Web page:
Asia

Japan Weighs Halting New Assistance Projects to Myanmar After Coup

By Kyodo News 25 February 2021

TOKYO—Japan is considering halting new assistance projects in Myanmar for the time being in response to the military coup earlier this month, government sources said Thursday, as international criticism of the takeover mounts.

Japan, a major donor to Myanmar, has joined other Group of Seven advanced economies in condemning the coup and the Myanmar security forces’ use of violence against peaceful protests.

From a humanitarian perspective, meanwhile, Japan plans to continue emergency assistance offered through international organizations and nongovernmental organizations such as for combating the coronavirus pandemic, the sources said.

Japan, in light of its longtime ties with Myanmar’s military, has distanced itself from imposing sanctions on the country’s military officials as the US administration of President Joe Biden has done.

Unlike its G-7 partners, Japan has maintained connections with both the military, known as the Tatmadaw, and ousted civilian leader Daw Aung San Suu Kyi’s party, the National League for Democracy, according to Japanese Foreign Ministry officials.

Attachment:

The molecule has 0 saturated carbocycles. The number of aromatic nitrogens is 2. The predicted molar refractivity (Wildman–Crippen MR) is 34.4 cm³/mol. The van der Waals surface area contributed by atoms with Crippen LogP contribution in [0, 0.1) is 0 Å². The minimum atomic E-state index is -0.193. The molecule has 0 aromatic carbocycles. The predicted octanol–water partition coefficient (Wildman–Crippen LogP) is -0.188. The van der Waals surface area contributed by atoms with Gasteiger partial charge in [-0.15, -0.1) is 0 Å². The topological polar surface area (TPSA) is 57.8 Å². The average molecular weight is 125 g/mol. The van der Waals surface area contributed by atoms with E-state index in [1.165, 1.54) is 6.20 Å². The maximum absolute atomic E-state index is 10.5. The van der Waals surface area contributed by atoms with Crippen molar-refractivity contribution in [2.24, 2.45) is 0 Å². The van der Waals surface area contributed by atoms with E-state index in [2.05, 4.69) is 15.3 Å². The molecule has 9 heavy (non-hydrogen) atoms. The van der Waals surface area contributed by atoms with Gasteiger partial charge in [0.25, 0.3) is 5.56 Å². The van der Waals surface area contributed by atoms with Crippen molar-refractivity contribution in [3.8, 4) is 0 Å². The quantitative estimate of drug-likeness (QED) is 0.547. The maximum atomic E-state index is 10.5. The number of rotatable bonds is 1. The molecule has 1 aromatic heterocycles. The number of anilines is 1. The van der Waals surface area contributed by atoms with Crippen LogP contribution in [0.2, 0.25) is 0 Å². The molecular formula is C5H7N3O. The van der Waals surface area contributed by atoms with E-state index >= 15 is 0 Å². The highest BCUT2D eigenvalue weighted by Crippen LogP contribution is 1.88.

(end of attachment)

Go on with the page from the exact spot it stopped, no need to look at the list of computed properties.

Japan intends to continue efforts to convince the Myanmar military to release Daw Aung San Suu Kyi and others detained and swiftly restore democratic government in Myanmar, the officials said.

Japan extended massive official development assistance totaling nearly 190 billion yen (US$1.8 billion, 2.52 trillion kyats) in fiscal 2019, by far the largest among the 30-member Development Assistance Committee of the Organization for Economic Cooperation and Development, according to Japan’s Foreign Ministry. China has not disclosed its assistance figures for the country.

In 2016, then-Prime Minister Shinzo Abe told Daw Aung San Suu Kyi that Japan’s public and private sectors would contribute about 800 billion yen over five years to agriculture, human resources, manufacturing, energy, urban development and financial services essential to nation-building in Myanmar.

This story was first published by Kyodo.

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